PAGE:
Always Give Your Best Show

Sprocket, Hahamongna

The sun gives its best show for my friend Sprocket, at Hahamongna Watershed Park

This past Wednesday was the first night of the Story Kitchen summer session. Story Kitchen is a writing workshop where we focus on structure, i.e., how to get your story from your brain to the page in the right order, so each part supports the other parts.

I like to keep the class small so everyone’s work gets plenty of attention. The summer class has three students. The other night, however, two couldn’t make it.

When I realized it would be just me and E., I thought about canceling. Then I remembered something that has not ceased to serve me as an artist: always give your best show.

When I was in the Second City National Touring Company years ago, we often performed at a suburban hotel in quite a large theater for quite small audiences. One evening, we looked out from behind the curtain to see only two people in the audience, a wife and husband.

We knew what to do. We threw ourselves into it, giving the best show we could, just for the two of them. We made them part of it, asked them questions, included them in scenes. Everyone had an absolute blast, and I remember that night more clearly than I remember other shows with audiences hundreds of times larger.

Authors often speak of arriving at a reading to find only a couple of people there. What do you do? You sit down with those people and get to know them. You let them get to know you. You give them the most personal, fascinating, exciting read you can possibly give.

It’s going to happen in your career if you’re an artist. You bring your best because a) your audience made a special trip to see you, maybe even paid for a ticket, and they deserve the best you’ve got, and b) it’s an investment. You don’t always know who’s out there or where the experience might lead.

In this short video, guitarist Nita Strauss tells of her own tiny-audience encounter, and how giving it her all got her the job as lead guitarist in Alice Cooper’s band.

The other night, I gave E. all my attention. We got to know each other a little better, and spent as much time on her writing as she wanted to.

It’s probably not going to get me a spot in Alice Cooper’s band. But E.’s good work is paying off on the page. And that’s payoff enough for me.

#Hahamongna#Nita Strauss#Second City#Sprocket#Story Kitchen#story structure


  1. Maya - July 16, 2016 @ 15:54

    It is great for the person who shows up! I went to a dance class once, and only one other person showed up. We basically got a personal lesson and because we were pretty good, we got to learn some more intricate moves than they would have normally taught. I think the instructors enjoyed that too!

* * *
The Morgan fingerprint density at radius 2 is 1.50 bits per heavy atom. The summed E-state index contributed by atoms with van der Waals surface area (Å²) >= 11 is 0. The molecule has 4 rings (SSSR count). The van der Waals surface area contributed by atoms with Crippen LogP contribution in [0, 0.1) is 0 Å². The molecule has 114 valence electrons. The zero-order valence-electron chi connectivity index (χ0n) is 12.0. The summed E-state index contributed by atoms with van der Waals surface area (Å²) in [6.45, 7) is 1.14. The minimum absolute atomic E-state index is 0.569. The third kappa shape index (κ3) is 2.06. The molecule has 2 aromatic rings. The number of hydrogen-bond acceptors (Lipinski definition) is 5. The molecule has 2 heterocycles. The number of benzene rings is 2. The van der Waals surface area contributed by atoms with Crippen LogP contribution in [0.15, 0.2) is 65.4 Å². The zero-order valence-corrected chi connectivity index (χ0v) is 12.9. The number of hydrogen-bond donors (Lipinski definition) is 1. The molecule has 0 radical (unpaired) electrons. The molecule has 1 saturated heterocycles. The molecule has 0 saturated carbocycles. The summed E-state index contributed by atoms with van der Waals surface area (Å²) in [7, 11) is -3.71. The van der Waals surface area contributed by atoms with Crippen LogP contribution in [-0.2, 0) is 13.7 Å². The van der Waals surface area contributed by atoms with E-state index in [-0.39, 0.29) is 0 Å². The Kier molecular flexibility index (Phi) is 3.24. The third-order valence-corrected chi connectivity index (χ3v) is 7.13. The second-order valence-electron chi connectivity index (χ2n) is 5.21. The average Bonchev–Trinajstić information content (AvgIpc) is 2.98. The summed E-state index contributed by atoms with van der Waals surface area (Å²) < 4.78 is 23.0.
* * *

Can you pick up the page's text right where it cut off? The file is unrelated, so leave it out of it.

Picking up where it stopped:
• Petrea - July 17, 2016 @ 15:47

      I’m hearing mostly good stories about this sort of thing, and it’s great. We’re sharing, after all. Teachers really do get a lot out of personal interactions with students.

  2. Lowell - July 17, 2016 @ 03:07

    I’ve had similar experiences in another field. Glad to hear you stuck with it and it paid off for E. It can be disappointing when very few show up to hear what you have to say but it seems to me that we’re supposed to care for individuals, not crowds.

    Hope you have a wonderful Sunday! BTW, Hahamonga reminds me of Minnehaha Park in Minneapolis! 🙂

    • Petrea - July 17, 2016 @ 15:46

      “…it seems to me that we’re supposed to care for individuals, not crowds.” I’m going to quote you.

  3. Charles Burkett - July 18, 2016 @ 17:10

    I’very been the only person to attend my yoga class a few times over the years and I loved it. The one-to-one attention and the intimacy is very special. Also, as a teacher there are times when a quarter of the class might be absent on any day. Of course those present don’t want to do anything, but these days always turn out to be pretty special classes.

    • Petrea - July 19, 2016 @ 18:31

      I don’t know if it always works that way, Charles, but it seems to. Thanks for reading and commenting!

  4. Irina - July 22, 2016 @ 09:28

    “Always give your best show”. I will print it and pin to the wall. I hope the girl understood how lucky she was.
    You are my role model, helping to see clearly the true and the false.

    • Petrea - July 22, 2016 @ 10:32

      That’s high praise, Irina, thank you. Do you know you’re a role model, too? Always striving to make your work better, never giving up even when you’re already doing fine work.

  5. chris - July 22, 2016 @ 12:22

    Yes, a small class may seem awkward (?)…but E. certainly got the one-on-one that may not have happened if there were 20… a small class is calming and I’ve always learned more and felt more comfortable to speak up… When I was in H.S. there was the usual teacher’s strike… some showed up in class.. I learned a lot about my teacher as well as the subject.

    • Petrea - July 22, 2016 @ 12:27

      It’s kind of cool to have that personal time and get to know each other. Makes the learning more special.

  6. Shelley - July 22, 2016 @ 19:17

    I’ll bet E. went home a very happy camper. 🙂

    • Petrea - July 22, 2016 @ 21:02

      😉 I sure hope so!

  7. Irina - July 25, 2016 @ 23:26

    Thank you so much, Petrea. Thank you for your support and trust.

    • Petrea - July 26, 2016 @ 07:16

      I think of you often, Irina.

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